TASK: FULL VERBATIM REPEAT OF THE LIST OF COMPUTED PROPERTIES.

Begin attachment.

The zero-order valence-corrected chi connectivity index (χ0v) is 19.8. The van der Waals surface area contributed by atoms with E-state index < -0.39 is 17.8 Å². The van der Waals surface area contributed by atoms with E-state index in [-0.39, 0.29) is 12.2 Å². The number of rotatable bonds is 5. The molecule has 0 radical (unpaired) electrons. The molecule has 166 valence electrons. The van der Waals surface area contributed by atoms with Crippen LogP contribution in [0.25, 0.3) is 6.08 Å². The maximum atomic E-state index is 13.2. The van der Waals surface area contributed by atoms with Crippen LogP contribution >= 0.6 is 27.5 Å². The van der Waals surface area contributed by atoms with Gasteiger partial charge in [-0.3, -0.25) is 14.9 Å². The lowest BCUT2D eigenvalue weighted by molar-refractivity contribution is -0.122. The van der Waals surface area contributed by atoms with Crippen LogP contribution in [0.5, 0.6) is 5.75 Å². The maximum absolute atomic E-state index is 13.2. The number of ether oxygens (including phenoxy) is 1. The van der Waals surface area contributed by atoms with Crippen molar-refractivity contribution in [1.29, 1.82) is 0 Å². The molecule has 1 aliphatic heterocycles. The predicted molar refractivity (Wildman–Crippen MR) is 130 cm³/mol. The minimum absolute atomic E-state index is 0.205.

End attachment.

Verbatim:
The zero-order valence-corrected chi connectivity index (χ0v) is 19.8. The van der Waals surface area contributed by atoms with E-state index < -0.39 is 17.8 Å². The van der Waals surface area contributed by atoms with E-state index in [-0.39, 0.29) is 12.2 Å². The number of rotatable bonds is 5. The molecule has 0 radical (unpaired) electrons. The molecule has 166 valence electrons. The van der Waals surface area contributed by atoms with Crippen LogP contribution in [0.25, 0.3) is 6.08 Å². The maximum atomic E-state index is 13.2. The van der Waals surface area contributed by atoms with Crippen LogP contribution >= 0.6 is 27.5 Å². The van der Waals surface area contributed by atoms with Gasteiger partial charge in [-0.3, -0.25) is 14.9 Å². The lowest BCUT2D eigenvalue weighted by molar-refractivity contribution is -0.122. The van der Waals surface area contributed by atoms with Crippen LogP contribution in [0.5, 0.6) is 5.75 Å². The maximum absolute atomic E-state index is 13.2. The number of ether oxygens (including phenoxy) is 1. The van der Waals surface area contributed by atoms with Crippen molar-refractivity contribution in [1.29, 1.82) is 0 Å². The molecule has 1 aliphatic heterocycles. The predicted molar refractivity (Wildman–Crippen MR) is 130 cm³/mol. The minimum absolute atomic E-state index is 0.205.